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LAE 6389 Practice Teaching Literature

Class 6: Teaching Methods, cont.

Reading Assignment:

    Showalter chapter 8
    McKeachie, chaps. 15-18
    Post #5

Class Objectives:

    Discuss Active Learning, Writing assignments, problem-based learning, and technology.
    Student Presentations: Teaching Resource: Jessica Trant, Jeff Spicer
    Student Presentations: Syllabus Check:Kelly Lavis
    Assignment: Hand in and discuss Teaching Observation

Notes and Discussion Questions:

Chapter 15 - High and Low Stakes writing, by Peter Elbow and Mary Dean Sorcinelli

What other ideas can you think of for using low stakes writing in literature classrooms? What other ideas can you think of for using high stakes writing in literature classrooms?

Evaluate the recommendations for preventing plagiarism on p. 210. What do you think causes a student to plagiarize?

Chapter 16 Active Learning -- Cooperation, Collaboration, and Peer Learning

What are some of the more important aspects of group work as described by McKeachie? (I.e. why would you do it? what would you be doing? how would you do it?)

What concerns does this approach to teaching literature raise?

Evaluate the methods described for potential use in the literature classroom:

  • Peer tutoring
  • Learning cell
  • Think-Pair-Share
  • Syndicate
  • Jig saw

    Chapter 17 Problem Based Learning

    How might you employ a case study method or problem-based-learning in a literature classroom? Consider, for example, library or research problems.

    Chapter 18 Technology and Teaching

    How many of you use technology in the classroom? What has your experience taught you about the effectiveness of the methods used?

    How might the descriptions in this chapter improve or help your use of technology in the classroom?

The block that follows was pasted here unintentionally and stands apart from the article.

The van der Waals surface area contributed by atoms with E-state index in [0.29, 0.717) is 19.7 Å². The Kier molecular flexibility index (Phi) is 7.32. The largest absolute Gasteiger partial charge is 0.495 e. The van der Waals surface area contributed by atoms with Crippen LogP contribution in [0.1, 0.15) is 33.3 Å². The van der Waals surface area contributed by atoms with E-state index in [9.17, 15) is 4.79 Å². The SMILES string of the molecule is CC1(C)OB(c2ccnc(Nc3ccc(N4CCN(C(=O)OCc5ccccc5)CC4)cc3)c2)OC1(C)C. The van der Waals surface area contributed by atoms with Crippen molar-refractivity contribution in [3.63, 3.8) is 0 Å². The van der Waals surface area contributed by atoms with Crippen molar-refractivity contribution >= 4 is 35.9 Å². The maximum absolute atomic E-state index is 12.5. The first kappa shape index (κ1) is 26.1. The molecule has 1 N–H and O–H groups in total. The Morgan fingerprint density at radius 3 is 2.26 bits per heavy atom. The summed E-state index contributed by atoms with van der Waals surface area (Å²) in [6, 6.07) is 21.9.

Does the chapter create an interest in technological teaching methods that you might want to try?

    Showalter: Teaching Teachers (Chapter 8)

    In many ways, this chapter is about our class, and we might use it to reflect on what we are doing here and what we can do with the rest of the semester. What ideas does this chapter suggest for your training as a literature teacher?

    Evaluate the three developmental stages of new teachers mentioned on p. 113. How do these categories sound to you? Are they helpful for understanding your own experience?

    Choose any one of the case studies from Showalter's seminar (pp. 117-124) and analyze it. Try to answer the questions she asks at the end of that subsection.


    Active learning and discussion

    Observation of Teaching The objective of this assignment is to get you to see undergraduate teaching in action, and so allow you to observe teaching style, method, classroom organization, etc.

    In order for this to be effective, it requires preplanning:

  • Ask a professor who is teaching undergraduate literature if he or she would be willing to have you observe and select a date.
  • Obtain the syllabus and if possible do the reading for the day.
  • Create a list of questions you would like to answer by observing the class. Eg. how will the instructor decide what parts of the text on which to focus the class? Will he or she lecture? What methods of instruction will the lecture incorporate? How will the students respond? Etc.
  • Take notes during class to remember your observations and so that you can ask questions of the instructor afterward.
  • Write a narrative of the class observation with as much detail as you can.

  • Speak to the instructor afterward to discuss any questions that were raised for you. When appropriate, share with the instructor your observations.
  • Reflect on the experience and what you have learned about teaching from it. Write up this reflection as a postscript to the teaching narrative.
  • Bring narrative and reflection to class and share in small groups.

    We will discuss your observations and reflections in class.

    Websites to visit and discuss:

    Evaluating Web Sites hosted by the Cornell University Library

    Resources on Academic Integrity at the University of Michigan library

    Visible Knowledge Project: a site on questioning the role of technology in teaching


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